The Undertaker and I have been quite busy as the summer months bring about increased activity. The grounds must be kept watered continually, and as you can imagine, working outdoors during high temperatures tends to drain one’s energy.
Yesterday evening, we had planned an outing to the cinema to see Casablanca at this lovely movie theater nearby restored to its near 1915 condition. Unfortunately, due to being so overwhelmed with work, our dates were wrong and next weekend is indeed the weekend where they will be showing the black and white masterpiece. However, as we were already there, we opted to see another film, Chernobyl Diaries. Now, the reviews for the film have been poor and therefore, I chose to originally stay away, but as that was the next screening we decided on seeing it.
The plot for Chernobyl Diaries is quite simple: A group of friends visiting another friend in Europe decide on doing something interesting – partaking in an extreme travel tour of Chernobyl. For those unaware, in 1986 reactor number four of the Chernobyl Nuclear Power Plant in Ukraine experienced a failure during tests that led to several explosions. The explosions led to the immediate deaths of dozens and the evacuation of thousands. Continued deaths from radiation exposure are estimated to reach into the thousands.
In Chernobyl Diaries, while visiting the town of Pripyat, where the nuclear power plant was located, members of the tour begin seeing strange things, and then, they become stranded due to car trouble. Then, one by one, they begin to go missing. The film is formulaic, at best, but does deliver the occasional jolts. What I found most interesting about the film is that while watching it I began to think about places I have visited where I felt that things just felt a little off because the environment was either inhospitable, or because I was genuinely concerned for my safety because I was unsure of where I was and of the people around me. I am admittedly paranoid around the living, especially when traveling as you are unaware of your surroundings.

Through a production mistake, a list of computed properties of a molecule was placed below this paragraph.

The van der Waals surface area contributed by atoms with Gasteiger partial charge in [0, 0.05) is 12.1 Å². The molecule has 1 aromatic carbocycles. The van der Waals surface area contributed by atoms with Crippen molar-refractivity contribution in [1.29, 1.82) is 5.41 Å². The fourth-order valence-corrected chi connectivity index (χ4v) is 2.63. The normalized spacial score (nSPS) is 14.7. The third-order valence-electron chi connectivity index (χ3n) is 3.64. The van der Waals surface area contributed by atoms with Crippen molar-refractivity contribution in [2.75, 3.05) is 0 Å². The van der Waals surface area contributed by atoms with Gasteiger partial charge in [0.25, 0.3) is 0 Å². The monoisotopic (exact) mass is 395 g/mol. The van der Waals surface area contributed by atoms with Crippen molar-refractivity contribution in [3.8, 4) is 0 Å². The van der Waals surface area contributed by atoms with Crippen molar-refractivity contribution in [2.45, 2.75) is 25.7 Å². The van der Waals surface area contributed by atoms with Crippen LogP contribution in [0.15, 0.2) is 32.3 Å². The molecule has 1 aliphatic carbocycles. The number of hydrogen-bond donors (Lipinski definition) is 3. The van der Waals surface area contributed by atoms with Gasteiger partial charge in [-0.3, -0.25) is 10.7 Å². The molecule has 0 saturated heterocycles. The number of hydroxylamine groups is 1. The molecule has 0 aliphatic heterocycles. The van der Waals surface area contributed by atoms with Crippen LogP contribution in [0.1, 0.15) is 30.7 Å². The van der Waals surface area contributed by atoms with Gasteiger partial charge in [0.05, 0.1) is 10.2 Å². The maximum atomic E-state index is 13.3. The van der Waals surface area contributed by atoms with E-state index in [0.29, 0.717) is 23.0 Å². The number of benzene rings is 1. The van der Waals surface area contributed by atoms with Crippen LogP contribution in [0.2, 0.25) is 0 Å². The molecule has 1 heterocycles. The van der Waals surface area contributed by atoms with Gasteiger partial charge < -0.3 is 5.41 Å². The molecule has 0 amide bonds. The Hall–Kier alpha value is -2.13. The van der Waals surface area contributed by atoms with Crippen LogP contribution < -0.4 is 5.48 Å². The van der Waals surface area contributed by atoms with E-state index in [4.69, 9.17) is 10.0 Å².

Legends abound of people never being seen again after having car trouble and seeking help, of travelers going missing on road trips or hiking trips, or of travelers disappearing completely while on vacation, sometimes within moments of interacting with someone they knew or speaking to friends or family on the telephone.
In text and film, horror creates anxiety about unknown environments as well as unknown people. The horror narrative perhaps explores human hesitancy with going off the beaten path, or stopping at that aged gas station miles from the nearest person, or the strangeness of interacting with a stranger because – people are often afraid of the unknown, unknown places and unknown people. People strangely due disappear, each and every day, from the rebel Spartacus who went missing in 71 BC, to The Roanoke Colonists, one of the original groups of colonists of the United States, who all disappeared in 1590, to famous aviator Amelia Earhart.
Chernobyl Diaries did have me revisit all of those strange moments I have felt driving along rural roads in the southwest at pitch black night, getting off the plane in a foreign country and moving about from place to place with very few people knowing my exact locations, and even partaking in my own odd tours abroad visiting far-off towns and sights. One never really knows of the security of their own routine let alone when one breaks that routine for risk.
However, we all must continue to live and move about the world. I’ll just continue to do so with a lasting pang of fear.